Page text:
Reception and transit in Italy, Greece and the Balkans

Three years into this so-called European Refugee crisis, the situation in many parts of Europe continues to be both chaotic and inhumane. Since the EU-Turkey deal was signed last year by the 28 EU Member States—the right to seek asylum within the EU is now dangerously restricted, with thousands of people stuck at borders and denied protection, living in dire conditions and with little hope for the future. 

With the approval of Member States, and in violation of the principle of non-refoulement, men, women and children—including the most vulnerable— are pushed back and rejected at borders in Bulgaria, Serbia and Hungary without assessment of their protection needs. These people are then pushed back to inefficient asylum systems in Turkey, Serbia or Greece and forced to live in inhumane conditions

Syrian refugees in the Berm

In Jordan, on the border with Syria just kilometres from a war zone in an area called ‘The Berm’, 75,000 Syrian refugees are trapped. Four out of five of them are women and children, stranded in the desert without assistance, with insufficient access to water and almost no access to food. The Berm is not a bona fide refugee camp but a settlement of people fleeing war. No humanitarian actors are currently able to provide assistance, meaning inhabitants lack basic vital services.

Somali refugees in Dadaab

In Kenya, 350,000 Somali refugees are at risk of being sent back to a war zone from Dadaab, the world’s largest refugee camp. Originally planned more than 20 years ago as a temporary camp, it has only expanded and suffered from chronic underfunding. Insecurity and violence have also plagued 

Internally Displaced People

A little-known fact is there are 41 million internally displaced people (IDPs) globally. While IDPs often flee their homes for similar reasons to refugees (armed conflict, human rights violations, natural disasters) technically, they are not refugees. IDPs have not crossed an international border to find refuge and therefore remain legally under the protection of their own government, even though that government is often the cause of their flight. Despite international law calling for the protection of civilians in conflict, women and children are often deliberately targeted.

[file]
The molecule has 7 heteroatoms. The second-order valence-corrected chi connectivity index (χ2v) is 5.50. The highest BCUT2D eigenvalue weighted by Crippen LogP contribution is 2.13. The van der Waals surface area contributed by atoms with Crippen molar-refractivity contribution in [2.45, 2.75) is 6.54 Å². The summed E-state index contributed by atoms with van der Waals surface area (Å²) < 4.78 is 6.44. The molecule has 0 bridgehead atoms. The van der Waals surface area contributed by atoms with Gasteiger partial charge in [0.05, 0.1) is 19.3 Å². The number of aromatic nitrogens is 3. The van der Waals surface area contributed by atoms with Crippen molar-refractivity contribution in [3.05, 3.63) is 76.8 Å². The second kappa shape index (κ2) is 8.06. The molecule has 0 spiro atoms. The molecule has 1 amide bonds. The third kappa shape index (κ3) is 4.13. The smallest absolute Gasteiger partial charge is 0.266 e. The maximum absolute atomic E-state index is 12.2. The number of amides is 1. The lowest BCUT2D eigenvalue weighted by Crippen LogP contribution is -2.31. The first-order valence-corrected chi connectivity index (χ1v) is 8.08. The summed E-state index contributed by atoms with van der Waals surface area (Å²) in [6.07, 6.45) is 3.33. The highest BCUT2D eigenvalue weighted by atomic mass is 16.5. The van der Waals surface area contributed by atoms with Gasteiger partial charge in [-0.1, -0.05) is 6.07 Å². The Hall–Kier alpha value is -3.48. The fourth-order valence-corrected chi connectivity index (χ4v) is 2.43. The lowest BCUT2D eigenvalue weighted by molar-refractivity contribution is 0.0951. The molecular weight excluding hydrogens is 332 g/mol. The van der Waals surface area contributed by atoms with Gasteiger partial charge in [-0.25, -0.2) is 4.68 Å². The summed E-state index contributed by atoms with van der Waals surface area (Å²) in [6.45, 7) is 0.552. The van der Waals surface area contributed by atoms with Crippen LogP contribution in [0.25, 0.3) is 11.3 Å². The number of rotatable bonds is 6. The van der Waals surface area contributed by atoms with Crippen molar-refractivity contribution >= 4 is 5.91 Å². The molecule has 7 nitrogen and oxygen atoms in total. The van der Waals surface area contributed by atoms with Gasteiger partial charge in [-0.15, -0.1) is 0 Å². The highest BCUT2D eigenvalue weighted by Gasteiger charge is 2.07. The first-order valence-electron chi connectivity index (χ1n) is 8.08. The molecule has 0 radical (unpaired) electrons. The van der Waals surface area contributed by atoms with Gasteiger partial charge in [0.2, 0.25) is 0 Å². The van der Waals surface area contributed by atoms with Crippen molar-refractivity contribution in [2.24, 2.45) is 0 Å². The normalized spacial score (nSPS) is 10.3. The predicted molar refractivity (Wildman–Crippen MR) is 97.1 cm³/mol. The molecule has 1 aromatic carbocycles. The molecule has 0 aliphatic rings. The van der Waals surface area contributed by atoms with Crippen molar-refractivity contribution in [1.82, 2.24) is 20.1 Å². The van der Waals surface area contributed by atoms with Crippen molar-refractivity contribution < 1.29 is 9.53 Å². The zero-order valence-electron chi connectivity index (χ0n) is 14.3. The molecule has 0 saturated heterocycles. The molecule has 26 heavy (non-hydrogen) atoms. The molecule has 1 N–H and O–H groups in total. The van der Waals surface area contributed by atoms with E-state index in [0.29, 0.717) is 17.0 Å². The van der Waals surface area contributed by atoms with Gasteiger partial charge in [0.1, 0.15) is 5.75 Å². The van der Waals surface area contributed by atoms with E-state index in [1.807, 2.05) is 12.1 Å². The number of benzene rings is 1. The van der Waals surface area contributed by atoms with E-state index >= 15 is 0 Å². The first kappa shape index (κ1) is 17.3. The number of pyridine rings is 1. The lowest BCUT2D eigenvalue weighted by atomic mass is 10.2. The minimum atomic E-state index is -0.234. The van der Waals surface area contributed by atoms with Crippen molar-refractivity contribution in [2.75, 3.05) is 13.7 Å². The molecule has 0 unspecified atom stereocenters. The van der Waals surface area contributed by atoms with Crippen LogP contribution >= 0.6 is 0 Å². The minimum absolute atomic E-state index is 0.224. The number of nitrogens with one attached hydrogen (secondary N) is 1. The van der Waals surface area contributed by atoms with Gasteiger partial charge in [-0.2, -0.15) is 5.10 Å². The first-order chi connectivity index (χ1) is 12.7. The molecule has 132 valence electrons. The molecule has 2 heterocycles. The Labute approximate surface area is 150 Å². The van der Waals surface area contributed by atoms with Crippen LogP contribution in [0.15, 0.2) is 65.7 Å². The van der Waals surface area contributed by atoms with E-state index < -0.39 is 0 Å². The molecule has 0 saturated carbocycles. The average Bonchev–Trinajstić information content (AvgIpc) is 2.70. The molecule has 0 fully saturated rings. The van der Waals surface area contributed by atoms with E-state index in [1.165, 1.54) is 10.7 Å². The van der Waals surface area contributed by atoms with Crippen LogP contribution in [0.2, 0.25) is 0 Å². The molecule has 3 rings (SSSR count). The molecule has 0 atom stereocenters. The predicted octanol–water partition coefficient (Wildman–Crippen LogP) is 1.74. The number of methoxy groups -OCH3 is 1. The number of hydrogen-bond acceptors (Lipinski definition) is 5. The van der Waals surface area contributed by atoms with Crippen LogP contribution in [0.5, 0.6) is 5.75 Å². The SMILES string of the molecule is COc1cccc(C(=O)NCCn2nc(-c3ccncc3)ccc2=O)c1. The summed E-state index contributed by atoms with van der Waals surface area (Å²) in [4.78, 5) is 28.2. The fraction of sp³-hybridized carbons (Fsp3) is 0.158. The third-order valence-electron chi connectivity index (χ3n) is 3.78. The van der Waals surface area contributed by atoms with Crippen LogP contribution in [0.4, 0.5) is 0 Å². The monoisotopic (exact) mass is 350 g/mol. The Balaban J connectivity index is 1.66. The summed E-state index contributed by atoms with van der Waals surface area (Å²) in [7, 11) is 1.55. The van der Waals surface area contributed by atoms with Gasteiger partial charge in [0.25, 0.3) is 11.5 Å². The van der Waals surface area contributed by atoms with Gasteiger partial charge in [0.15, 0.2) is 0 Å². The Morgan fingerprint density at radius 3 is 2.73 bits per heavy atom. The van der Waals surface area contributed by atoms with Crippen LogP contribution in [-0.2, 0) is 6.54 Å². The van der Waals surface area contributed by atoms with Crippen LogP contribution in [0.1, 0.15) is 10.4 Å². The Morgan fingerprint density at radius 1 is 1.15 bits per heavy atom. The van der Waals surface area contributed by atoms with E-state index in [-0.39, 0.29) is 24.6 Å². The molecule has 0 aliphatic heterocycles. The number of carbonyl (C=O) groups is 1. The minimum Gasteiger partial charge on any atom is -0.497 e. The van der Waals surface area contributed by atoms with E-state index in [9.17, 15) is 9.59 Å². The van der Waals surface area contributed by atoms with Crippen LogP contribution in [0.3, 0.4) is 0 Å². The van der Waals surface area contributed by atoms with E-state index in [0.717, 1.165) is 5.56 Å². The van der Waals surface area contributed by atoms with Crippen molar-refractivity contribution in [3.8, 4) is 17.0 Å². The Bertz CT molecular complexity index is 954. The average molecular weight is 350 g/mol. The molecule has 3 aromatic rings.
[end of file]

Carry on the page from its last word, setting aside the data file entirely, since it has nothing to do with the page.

Over 3 million people are estimated to be displaced in Yemen alone. While programs exist to provide basic health care to these victims, the majority are not receiving the care they need because they live in regions where the healthcare system has collapsed.

Elsewhere in the world, Central American asylum seekers in Mexico are treated appallingly under Programa Frontera Sur, funded by the United States, the Rohingya people are denied their rights and exploited across South East Asia and 2.6 million people have been forced from their homes by Boko Haram in Lake Chad.

With 5,7491 people dying on borders across the world last year alone, and Médecins Sans Frontières teams around the world treating hundreds and thousands of men, women and children suffering from the effects of increasingly restrictive asylum and migration policies, now more than ever we need a coordinated and humane approach from world leaders to address the global displacement crisis we see today.


World Refugee Week (18 – 24 June) is a time to acknowledge the strength and courage of the 65 million people that have been forced to flee their homes. Follow our Twitter account to hear more of their stories as we share them throughout the week.